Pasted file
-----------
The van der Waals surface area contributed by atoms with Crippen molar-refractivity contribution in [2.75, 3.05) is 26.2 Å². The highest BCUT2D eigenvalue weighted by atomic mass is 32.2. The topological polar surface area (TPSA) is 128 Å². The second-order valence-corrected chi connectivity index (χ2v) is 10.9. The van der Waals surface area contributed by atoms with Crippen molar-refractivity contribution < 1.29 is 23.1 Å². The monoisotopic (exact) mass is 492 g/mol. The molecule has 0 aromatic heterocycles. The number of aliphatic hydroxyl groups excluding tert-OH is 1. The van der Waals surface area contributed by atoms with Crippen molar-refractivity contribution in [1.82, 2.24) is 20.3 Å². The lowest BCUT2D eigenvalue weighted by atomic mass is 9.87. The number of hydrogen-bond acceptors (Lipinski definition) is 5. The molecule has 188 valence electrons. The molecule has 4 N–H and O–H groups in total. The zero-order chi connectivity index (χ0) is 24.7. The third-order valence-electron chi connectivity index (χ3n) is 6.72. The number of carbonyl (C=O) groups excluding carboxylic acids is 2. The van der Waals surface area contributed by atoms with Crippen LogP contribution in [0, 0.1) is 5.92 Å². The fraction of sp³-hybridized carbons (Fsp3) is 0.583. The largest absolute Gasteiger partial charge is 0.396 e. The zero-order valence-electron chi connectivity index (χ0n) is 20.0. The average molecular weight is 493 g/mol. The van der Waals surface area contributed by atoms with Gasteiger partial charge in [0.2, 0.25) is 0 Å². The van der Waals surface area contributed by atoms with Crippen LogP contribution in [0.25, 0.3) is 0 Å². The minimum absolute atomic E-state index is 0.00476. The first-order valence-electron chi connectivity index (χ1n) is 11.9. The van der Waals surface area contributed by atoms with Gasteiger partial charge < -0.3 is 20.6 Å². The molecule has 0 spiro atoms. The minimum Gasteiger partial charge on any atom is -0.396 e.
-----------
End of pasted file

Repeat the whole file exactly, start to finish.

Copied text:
The van der Waals surface area contributed by atoms with Crippen molar-refractivity contribution in [2.75, 3.05) is 26.2 Å². The highest BCUT2D eigenvalue weighted by atomic mass is 32.2. The topological polar surface area (TPSA) is 128 Å². The second-order valence-corrected chi connectivity index (χ2v) is 10.9. The van der Waals surface area contributed by atoms with Crippen molar-refractivity contribution < 1.29 is 23.1 Å². The monoisotopic (exact) mass is 492 g/mol. The molecule has 0 aromatic heterocycles. The number of aliphatic hydroxyl groups excluding tert-OH is 1. The van der Waals surface area contributed by atoms with Crippen molar-refractivity contribution in [1.82, 2.24) is 20.3 Å². The lowest BCUT2D eigenvalue weighted by atomic mass is 9.87. The number of hydrogen-bond acceptors (Lipinski definition) is 5. The molecule has 188 valence electrons. The molecule has 4 N–H and O–H groups in total. The zero-order chi connectivity index (χ0) is 24.7. The third-order valence-electron chi connectivity index (χ3n) is 6.72. The number of carbonyl (C=O) groups excluding carboxylic acids is 2. The van der Waals surface area contributed by atoms with Crippen LogP contribution in [0, 0.1) is 5.92 Å². The fraction of sp³-hybridized carbons (Fsp3) is 0.583. The largest absolute Gasteiger partial charge is 0.396 e. The zero-order valence-electron chi connectivity index (χ0n) is 20.0. The average molecular weight is 493 g/mol. The van der Waals surface area contributed by atoms with Gasteiger partial charge in [0.2, 0.25) is 0 Å². The van der Waals surface area contributed by atoms with Crippen LogP contribution in [0.25, 0.3) is 0 Å². The minimum absolute atomic E-state index is 0.00476. The first-order valence-electron chi connectivity index (χ1n) is 11.9. The van der Waals surface area contributed by atoms with Gasteiger partial charge < -0.3 is 20.6 Å². The molecule has 0 spiro atoms. The minimum Gasteiger partial charge on any atom is -0.396 e.